If you are in any doubt, our award-winning immigration lawyers can be available to advise and guide you. If we determine – on analysing your situation – that the Home Office does not have the right to proceed with the removal, we can help provide evidence of this to the Home Office, and request that it ceases its removal attempt.

We will also look carefully into the full range of groundsthat you might have to challenge your removal from the UK. Those could include the Home Office having failed to follow the proper procedure for removal, or there being other ongoing legal proceedings in another area of law, such as family law.

How can I challenge a deportation?

In the instance of the Home Office deciding to deport you, there is no longer a right to appeal the actual decision. However, if there are asylum or human rights grounds necessitating that you remain in the UK at the time of the Home Office’s decision, and you are yet to let the Home Office know these grounds or submit an application, it is imperative that you act now.

You will have received a “one-stop notice” at around the time of the Home Office’s deportation decision. This form will require you to state any reasons why you have not already informed the Home Office why you must remain in the UK.

If you make a claim based on a need for protection (asylum) or human rights, and this is refused, there might be scope for you to appeal that decision.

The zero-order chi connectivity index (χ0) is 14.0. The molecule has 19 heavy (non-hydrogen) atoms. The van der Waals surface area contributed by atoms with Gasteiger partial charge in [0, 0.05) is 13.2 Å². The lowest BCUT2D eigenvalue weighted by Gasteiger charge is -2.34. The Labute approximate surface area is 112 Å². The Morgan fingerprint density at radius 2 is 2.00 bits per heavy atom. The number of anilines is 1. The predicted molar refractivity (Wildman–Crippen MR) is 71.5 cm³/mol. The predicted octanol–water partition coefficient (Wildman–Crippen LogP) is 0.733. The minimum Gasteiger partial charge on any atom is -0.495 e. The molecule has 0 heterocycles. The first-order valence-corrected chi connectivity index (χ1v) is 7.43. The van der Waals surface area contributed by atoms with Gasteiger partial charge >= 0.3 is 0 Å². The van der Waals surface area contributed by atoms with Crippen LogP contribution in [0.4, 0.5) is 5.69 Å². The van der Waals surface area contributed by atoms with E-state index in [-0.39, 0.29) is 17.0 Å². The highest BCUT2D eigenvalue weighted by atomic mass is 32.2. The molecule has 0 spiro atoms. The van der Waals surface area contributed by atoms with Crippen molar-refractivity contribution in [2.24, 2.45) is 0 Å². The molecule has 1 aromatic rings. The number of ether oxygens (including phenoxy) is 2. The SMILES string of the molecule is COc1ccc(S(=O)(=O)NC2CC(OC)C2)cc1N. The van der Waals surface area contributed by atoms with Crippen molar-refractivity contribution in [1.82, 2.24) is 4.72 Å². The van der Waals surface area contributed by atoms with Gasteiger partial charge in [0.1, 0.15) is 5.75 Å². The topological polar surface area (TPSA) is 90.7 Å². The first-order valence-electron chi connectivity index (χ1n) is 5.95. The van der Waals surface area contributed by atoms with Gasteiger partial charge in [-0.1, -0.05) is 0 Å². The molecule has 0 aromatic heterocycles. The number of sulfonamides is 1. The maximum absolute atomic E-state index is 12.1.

However, if you complete and submit the aforementioned one-stop notice, and you fail to mention asylum and human rights reasons explaining your need to remain in the UK, and then make an application on the basis of asylum or human rights, the Home Office may certify your application. This would leave you without any right to appeal a refusal. In the event of this happening to you, a judicial review may be possible.

Contact the Cranbrook Legal team for assistance with your situation

The wide range of issues and opportunities that can present themselves if you are attempting to prevent your removal or deportation from the UK, simply further underline the importance of having the right legal professionals by your side to provide tailored advice and guidance. Please call 0208 215 0053, or book your free consultation, to discuss your case in greater detail with our friendly and experienced team.